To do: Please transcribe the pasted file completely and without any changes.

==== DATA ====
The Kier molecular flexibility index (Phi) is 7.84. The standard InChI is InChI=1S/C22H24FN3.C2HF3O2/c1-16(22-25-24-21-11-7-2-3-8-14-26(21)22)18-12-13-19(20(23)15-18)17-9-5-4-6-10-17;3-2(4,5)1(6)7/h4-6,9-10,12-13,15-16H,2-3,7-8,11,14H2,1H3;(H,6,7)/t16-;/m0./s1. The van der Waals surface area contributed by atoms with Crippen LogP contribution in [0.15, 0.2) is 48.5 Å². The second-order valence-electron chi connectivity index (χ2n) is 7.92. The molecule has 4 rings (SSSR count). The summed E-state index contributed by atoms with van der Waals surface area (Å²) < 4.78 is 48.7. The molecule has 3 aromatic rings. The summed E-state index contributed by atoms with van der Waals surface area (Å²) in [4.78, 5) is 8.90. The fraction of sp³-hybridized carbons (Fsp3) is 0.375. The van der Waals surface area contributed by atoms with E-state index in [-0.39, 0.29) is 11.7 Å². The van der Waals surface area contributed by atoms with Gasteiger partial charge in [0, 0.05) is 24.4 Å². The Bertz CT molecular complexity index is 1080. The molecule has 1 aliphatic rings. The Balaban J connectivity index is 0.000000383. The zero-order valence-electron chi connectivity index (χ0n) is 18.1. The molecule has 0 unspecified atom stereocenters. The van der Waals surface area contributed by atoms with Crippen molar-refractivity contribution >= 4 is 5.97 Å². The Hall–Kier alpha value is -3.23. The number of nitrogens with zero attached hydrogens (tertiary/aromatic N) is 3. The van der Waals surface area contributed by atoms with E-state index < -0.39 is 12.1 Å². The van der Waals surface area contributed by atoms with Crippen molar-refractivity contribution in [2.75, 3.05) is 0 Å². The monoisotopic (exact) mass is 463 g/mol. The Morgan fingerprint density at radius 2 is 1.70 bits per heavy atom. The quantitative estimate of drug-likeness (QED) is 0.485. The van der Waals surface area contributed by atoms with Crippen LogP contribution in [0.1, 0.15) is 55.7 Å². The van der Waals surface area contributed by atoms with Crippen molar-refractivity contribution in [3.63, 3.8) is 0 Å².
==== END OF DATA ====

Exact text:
The Kier molecular flexibility index (Phi) is 7.84. The standard InChI is InChI=1S/C22H24FN3.C2HF3O2/c1-16(22-25-24-21-11-7-2-3-8-14-26(21)22)18-12-13-19(20(23)15-18)17-9-5-4-6-10-17;3-2(4,5)1(6)7/h4-6,9-10,12-13,15-16H,2-3,7-8,11,14H2,1H3;(H,6,7)/t16-;/m0./s1. The van der Waals surface area contributed by atoms with Crippen LogP contribution in [0.15, 0.2) is 48.5 Å². The second-order valence-electron chi connectivity index (χ2n) is 7.92. The molecule has 4 rings (SSSR count). The summed E-state index contributed by atoms with van der Waals surface area (Å²) < 4.78 is 48.7. The molecule has 3 aromatic rings. The summed E-state index contributed by atoms with van der Waals surface area (Å²) in [4.78, 5) is 8.90. The fraction of sp³-hybridized carbons (Fsp3) is 0.375. The van der Waals surface area contributed by atoms with E-state index in [-0.39, 0.29) is 11.7 Å². The van der Waals surface area contributed by atoms with Gasteiger partial charge in [0, 0.05) is 24.4 Å². The Bertz CT molecular complexity index is 1080. The molecule has 1 aliphatic rings. The Balaban J connectivity index is 0.000000383. The zero-order valence-electron chi connectivity index (χ0n) is 18.1. The molecule has 0 unspecified atom stereocenters. The van der Waals surface area contributed by atoms with Crippen molar-refractivity contribution >= 4 is 5.97 Å². The Hall–Kier alpha value is -3.23. The number of nitrogens with zero attached hydrogens (tertiary/aromatic N) is 3. The van der Waals surface area contributed by atoms with E-state index < -0.39 is 12.1 Å². The van der Waals surface area contributed by atoms with Crippen molar-refractivity contribution in [2.75, 3.05) is 0 Å². The monoisotopic (exact) mass is 463 g/mol. The Morgan fingerprint density at radius 2 is 1.70 bits per heavy atom. The quantitative estimate of drug-likeness (QED) is 0.485. The van der Waals surface area contributed by atoms with Crippen LogP contribution in [0.1, 0.15) is 55.7 Å². The van der Waals surface area contributed by atoms with Crippen molar-refractivity contribution in [3.63, 3.8) is 0 Å².